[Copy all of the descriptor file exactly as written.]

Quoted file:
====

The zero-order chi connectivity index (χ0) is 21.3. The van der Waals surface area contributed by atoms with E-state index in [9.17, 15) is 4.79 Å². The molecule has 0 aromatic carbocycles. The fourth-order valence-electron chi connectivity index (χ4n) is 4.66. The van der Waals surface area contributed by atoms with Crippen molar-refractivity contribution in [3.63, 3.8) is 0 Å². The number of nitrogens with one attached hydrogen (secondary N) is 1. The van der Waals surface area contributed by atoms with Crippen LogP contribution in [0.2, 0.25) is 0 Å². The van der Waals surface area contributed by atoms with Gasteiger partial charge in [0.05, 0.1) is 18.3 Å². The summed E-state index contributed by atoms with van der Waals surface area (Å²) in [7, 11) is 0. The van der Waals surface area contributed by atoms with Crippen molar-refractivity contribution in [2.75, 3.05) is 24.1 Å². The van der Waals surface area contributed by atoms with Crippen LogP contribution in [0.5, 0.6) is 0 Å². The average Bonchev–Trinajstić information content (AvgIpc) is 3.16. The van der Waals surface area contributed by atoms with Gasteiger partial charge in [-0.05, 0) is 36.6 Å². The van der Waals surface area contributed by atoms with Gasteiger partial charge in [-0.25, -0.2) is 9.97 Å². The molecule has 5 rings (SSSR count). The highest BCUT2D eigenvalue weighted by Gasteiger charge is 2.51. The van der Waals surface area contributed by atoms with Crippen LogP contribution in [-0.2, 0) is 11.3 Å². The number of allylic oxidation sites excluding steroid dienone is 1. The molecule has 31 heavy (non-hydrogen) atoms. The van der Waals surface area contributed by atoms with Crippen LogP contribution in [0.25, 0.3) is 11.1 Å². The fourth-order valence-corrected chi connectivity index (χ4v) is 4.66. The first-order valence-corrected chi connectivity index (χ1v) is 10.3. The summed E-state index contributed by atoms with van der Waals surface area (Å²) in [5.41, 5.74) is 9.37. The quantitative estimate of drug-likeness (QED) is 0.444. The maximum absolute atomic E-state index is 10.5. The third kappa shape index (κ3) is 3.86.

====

The zero-order chi connectivity index (χ0) is 21.3. The van der Waals surface area contributed by atoms with E-state index in [9.17, 15) is 4.79 Å². The molecule has 0 aromatic carbocycles. The fourth-order valence-electron chi connectivity index (χ4n) is 4.66. The van der Waals surface area contributed by atoms with Crippen molar-refractivity contribution in [3.63, 3.8) is 0 Å². The number of nitrogens with one attached hydrogen (secondary N) is 1. The van der Waals surface area contributed by atoms with Crippen LogP contribution in [0.2, 0.25) is 0 Å². The van der Waals surface area contributed by atoms with Gasteiger partial charge in [0.05, 0.1) is 18.3 Å². The summed E-state index contributed by atoms with van der Waals surface area (Å²) in [7, 11) is 0. The van der Waals surface area contributed by atoms with Crippen molar-refractivity contribution in [2.75, 3.05) is 24.1 Å². The van der Waals surface area contributed by atoms with Crippen LogP contribution in [0.5, 0.6) is 0 Å². The average Bonchev–Trinajstić information content (AvgIpc) is 3.16. The van der Waals surface area contributed by atoms with Gasteiger partial charge in [-0.05, 0) is 36.6 Å². The van der Waals surface area contributed by atoms with Gasteiger partial charge in [-0.25, -0.2) is 9.97 Å². The molecule has 5 rings (SSSR count). The highest BCUT2D eigenvalue weighted by Gasteiger charge is 2.51. The van der Waals surface area contributed by atoms with Crippen LogP contribution in [-0.2, 0) is 11.3 Å². The number of allylic oxidation sites excluding steroid dienone is 1. The molecule has 31 heavy (non-hydrogen) atoms. The van der Waals surface area contributed by atoms with Crippen LogP contribution in [0.25, 0.3) is 11.1 Å². The fourth-order valence-corrected chi connectivity index (χ4v) is 4.66. The first-order valence-corrected chi connectivity index (χ1v) is 10.3. The summed E-state index contributed by atoms with van der Waals surface area (Å²) in [5.41, 5.74) is 9.37. The quantitative estimate of drug-likeness (QED) is 0.444. The maximum absolute atomic E-state index is 10.5. The third kappa shape index (κ3) is 3.86.